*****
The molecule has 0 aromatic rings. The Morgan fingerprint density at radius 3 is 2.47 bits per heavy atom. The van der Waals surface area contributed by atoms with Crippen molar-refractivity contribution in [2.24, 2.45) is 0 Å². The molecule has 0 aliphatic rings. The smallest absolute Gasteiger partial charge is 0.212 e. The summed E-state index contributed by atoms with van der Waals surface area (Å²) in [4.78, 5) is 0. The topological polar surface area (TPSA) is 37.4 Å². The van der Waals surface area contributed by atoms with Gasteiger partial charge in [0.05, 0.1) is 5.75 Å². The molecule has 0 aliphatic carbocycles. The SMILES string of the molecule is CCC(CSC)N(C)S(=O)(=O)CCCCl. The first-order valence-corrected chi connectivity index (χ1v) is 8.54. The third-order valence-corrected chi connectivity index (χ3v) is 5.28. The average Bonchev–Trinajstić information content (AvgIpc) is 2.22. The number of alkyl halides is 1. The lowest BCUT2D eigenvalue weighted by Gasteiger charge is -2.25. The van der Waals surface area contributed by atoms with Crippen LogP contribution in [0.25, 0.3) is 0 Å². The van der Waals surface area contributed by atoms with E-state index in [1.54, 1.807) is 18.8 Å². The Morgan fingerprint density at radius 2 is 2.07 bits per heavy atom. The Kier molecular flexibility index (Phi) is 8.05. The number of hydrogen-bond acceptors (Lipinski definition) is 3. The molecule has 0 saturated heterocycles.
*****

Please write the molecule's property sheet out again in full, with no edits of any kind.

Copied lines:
The molecule has 0 aromatic rings. The Morgan fingerprint density at radius 3 is 2.47 bits per heavy atom. The van der Waals surface area contributed by atoms with Crippen molar-refractivity contribution in [2.24, 2.45) is 0 Å². The molecule has 0 aliphatic rings. The smallest absolute Gasteiger partial charge is 0.212 e. The summed E-state index contributed by atoms with van der Waals surface area (Å²) in [4.78, 5) is 0. The topological polar surface area (TPSA) is 37.4 Å². The van der Waals surface area contributed by atoms with Gasteiger partial charge in [0.05, 0.1) is 5.75 Å². The molecule has 0 aliphatic carbocycles. The SMILES string of the molecule is CCC(CSC)N(C)S(=O)(=O)CCCCl. The first-order valence-corrected chi connectivity index (χ1v) is 8.54. The third-order valence-corrected chi connectivity index (χ3v) is 5.28. The average Bonchev–Trinajstić information content (AvgIpc) is 2.22. The number of alkyl halides is 1. The lowest BCUT2D eigenvalue weighted by Gasteiger charge is -2.25. The van der Waals surface area contributed by atoms with Crippen LogP contribution in [0.25, 0.3) is 0 Å². The van der Waals surface area contributed by atoms with E-state index in [1.54, 1.807) is 18.8 Å². The Morgan fingerprint density at radius 2 is 2.07 bits per heavy atom. The Kier molecular flexibility index (Phi) is 8.05. The number of hydrogen-bond acceptors (Lipinski definition) is 3. The molecule has 0 saturated heterocycles.